Environmental Stewardship

Go GREEN with the Environmental Stewardship Team

The Environmental Stewardship Division of the Community Services Department works with communities, groups and individuals to promote sustainable living, environmental protection and education throughout the municipality. We work to develop community programs and initiatives to increase environmental awareness, engage the community in environmental projects and establish new partnerships. Township staff offers assistance with project development and coordination, fundraising and marketing.

Ongoing Projects
  • Delivering community education programs and workshops in partnership with various organizations
  • Subsidizing compostable food service products to community groups
  • Tall Grass Prairie Restoration initiative
  • Reducing mowing by increasing naturalization through tree, shrub and wildflower plantings
  • Terrestrial invasive species monitoring and mapping throughout King Township
  • Increasing educational signage throughout the municipality
  • Enhancing existing and creating new habitats for pollinators in parks, gardens and naturalized areas to support our Bee City Certification & Mayors Monarch Pledge
  • ​Identify new environmental funding opportunities

To learn more about the Township's Greening Initiatives or to find out how you can help contact 905-833-6555 or email environmentalstewardship@king.ca.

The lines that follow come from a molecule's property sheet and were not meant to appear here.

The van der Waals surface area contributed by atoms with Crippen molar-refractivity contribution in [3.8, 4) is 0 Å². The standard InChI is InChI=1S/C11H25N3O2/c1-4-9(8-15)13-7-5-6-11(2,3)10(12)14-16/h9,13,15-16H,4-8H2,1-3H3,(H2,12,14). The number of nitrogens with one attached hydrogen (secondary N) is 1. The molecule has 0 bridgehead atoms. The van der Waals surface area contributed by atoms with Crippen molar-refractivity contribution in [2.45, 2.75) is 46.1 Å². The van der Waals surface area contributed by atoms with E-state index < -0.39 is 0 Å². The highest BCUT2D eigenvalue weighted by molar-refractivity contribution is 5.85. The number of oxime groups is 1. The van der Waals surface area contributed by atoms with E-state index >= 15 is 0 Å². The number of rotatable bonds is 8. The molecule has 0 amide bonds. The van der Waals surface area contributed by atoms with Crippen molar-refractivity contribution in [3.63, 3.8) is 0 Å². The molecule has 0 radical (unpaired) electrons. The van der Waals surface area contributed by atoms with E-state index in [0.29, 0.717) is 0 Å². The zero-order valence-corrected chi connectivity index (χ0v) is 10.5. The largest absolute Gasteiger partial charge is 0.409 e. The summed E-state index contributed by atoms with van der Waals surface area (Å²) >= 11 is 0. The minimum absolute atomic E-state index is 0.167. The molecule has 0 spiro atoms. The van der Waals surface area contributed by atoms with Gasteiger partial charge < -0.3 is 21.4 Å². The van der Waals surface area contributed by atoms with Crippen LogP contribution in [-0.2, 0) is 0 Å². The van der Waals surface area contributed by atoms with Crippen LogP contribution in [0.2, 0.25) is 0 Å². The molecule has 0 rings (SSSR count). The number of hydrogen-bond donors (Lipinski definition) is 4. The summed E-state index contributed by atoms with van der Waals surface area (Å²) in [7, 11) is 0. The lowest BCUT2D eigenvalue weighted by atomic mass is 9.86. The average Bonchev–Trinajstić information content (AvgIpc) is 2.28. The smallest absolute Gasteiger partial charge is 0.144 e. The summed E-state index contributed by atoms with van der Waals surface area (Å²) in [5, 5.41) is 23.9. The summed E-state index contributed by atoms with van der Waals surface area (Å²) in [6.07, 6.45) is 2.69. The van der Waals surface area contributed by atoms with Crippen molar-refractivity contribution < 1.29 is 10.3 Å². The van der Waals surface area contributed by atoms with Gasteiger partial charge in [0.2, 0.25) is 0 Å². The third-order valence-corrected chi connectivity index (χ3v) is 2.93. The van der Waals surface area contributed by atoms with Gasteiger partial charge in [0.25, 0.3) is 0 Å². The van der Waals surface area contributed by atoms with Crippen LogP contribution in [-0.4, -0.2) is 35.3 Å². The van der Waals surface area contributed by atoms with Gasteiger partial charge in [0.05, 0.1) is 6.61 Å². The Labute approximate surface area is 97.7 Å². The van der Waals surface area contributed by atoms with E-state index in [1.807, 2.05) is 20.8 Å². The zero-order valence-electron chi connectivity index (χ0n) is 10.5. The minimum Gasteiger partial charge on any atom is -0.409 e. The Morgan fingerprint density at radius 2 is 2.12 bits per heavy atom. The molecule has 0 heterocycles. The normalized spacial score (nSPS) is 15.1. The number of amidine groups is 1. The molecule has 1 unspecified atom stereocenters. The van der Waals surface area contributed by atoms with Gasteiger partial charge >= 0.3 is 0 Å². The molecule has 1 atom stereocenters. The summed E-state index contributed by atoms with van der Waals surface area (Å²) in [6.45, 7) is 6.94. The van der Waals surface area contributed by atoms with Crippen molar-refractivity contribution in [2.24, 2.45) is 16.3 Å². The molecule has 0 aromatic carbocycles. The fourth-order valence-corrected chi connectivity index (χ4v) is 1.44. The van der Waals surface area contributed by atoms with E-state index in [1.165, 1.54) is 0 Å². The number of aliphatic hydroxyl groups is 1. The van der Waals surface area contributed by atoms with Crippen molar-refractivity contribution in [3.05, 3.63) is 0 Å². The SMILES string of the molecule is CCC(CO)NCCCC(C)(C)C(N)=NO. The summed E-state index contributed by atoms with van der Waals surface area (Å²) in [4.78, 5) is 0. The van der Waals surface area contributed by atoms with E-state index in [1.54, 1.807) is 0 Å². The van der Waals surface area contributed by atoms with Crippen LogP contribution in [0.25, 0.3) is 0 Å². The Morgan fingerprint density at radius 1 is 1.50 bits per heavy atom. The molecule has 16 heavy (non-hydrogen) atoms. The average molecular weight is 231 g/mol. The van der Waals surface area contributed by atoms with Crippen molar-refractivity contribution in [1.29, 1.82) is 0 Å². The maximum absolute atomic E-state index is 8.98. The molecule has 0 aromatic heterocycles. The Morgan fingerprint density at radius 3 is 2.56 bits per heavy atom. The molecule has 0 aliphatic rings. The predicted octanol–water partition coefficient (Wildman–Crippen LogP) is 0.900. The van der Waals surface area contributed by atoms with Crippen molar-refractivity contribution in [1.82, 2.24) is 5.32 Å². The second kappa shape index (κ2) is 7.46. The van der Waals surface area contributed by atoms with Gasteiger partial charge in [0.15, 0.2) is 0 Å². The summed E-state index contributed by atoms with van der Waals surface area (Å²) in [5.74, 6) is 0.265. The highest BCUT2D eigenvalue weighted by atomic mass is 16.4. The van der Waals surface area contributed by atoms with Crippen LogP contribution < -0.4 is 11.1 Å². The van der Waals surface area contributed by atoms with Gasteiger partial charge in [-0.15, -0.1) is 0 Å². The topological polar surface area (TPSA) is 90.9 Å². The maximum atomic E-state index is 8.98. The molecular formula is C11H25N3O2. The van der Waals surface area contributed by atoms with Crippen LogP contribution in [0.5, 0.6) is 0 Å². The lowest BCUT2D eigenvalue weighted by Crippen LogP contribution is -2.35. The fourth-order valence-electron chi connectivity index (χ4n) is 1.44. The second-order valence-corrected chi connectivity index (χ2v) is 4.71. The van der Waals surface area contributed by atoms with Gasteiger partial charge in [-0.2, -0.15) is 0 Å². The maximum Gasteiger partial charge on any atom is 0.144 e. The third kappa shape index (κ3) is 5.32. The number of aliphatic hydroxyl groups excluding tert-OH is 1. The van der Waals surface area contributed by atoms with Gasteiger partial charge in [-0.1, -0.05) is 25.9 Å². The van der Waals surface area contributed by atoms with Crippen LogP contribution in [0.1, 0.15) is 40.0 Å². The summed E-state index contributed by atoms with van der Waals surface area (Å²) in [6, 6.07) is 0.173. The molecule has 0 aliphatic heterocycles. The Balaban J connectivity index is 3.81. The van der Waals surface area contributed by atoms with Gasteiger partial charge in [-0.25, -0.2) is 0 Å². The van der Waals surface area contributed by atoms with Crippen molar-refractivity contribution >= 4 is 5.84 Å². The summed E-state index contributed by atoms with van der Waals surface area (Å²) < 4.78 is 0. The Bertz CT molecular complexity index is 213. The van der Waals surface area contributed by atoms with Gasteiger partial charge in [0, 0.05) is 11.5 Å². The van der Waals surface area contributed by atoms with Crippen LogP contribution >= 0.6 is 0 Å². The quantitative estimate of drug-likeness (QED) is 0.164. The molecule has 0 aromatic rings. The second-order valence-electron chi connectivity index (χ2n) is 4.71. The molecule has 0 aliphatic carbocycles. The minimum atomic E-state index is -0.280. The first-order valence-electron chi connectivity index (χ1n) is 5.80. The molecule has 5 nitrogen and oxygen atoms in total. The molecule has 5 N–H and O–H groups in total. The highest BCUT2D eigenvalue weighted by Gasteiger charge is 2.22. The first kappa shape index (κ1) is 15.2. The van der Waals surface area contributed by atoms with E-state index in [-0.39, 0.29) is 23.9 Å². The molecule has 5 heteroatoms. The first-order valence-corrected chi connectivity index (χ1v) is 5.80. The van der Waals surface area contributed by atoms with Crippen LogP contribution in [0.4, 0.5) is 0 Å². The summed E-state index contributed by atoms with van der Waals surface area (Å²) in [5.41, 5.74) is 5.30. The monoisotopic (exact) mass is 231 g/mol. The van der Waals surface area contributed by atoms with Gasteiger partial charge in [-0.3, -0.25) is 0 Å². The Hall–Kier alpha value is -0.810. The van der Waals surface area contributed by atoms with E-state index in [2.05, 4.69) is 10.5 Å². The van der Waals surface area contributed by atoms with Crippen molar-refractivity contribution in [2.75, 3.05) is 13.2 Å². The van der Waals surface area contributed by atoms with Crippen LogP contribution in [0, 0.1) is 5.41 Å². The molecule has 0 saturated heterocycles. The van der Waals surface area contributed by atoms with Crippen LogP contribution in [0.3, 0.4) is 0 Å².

Greening Initiatives

European Gypsy Moth Lymantria Dispar Dispar (LDD Moth)

From now until late- April you can protect your trees by scraping egg masses into a bucket of soapy water. Manual egg mass removal will help reduce the number of hatched caterpillars in the spring. For more information please see the Management & Removal section below.

The European Gypsy Moth also known as Lymantria dispar dispar (LDD), is an invasive insect found throughout southern Ontario that feeds on hardwood and some softwood tree species. They get their name from their ability to travel by attaching to various objects. The LDD moth population generally surges every 7 to 10 years and the increase usually lasts for 1 to 3 years. 

Use of the name Gypsy Moth could be perceived as culturally insensitive. Alongside York Region, the Township of King will educate and build awareness for replacing the name Gypsy Moth by introducing the Latin name Lymantria dispar dispar (LDD).

LDD caterpillars begin to appear in May and evolve into moths in late July/ early August. The caterpillars eat leaves causing the trees to lose some or in extreme cases, all their canopy. Favoured tree species include oak, birch, poplar, willow and maple. Healthy trees are able to regrow their leaves during the same growing season within two to three weeks. While most healthy trees can withstand several years of severe defoliation, trees that are already in poor health may have a harder time recovering and can result in tree morality.  Additional stressors such as other pest/diseases or hot, dry weather may result in tree decline or mortality.

In some rare cases, when the numbers are extremely high as they were in 2021, the caterpillar will feed on evergreens such as pine and spruce. When it comes to evergreens, it may take longer for a coniferous tree to put out new needles then it would a deciduous tree to re-leaf. Provided the tree is relatively healthy it will have new growth at the outer tips of the branches where new growth appears every year. The needles on the inner branches will not grow back and as a result it may take many years before the tree is aesthetically appealing

Long term effects can be reduced or prevented through management techniques.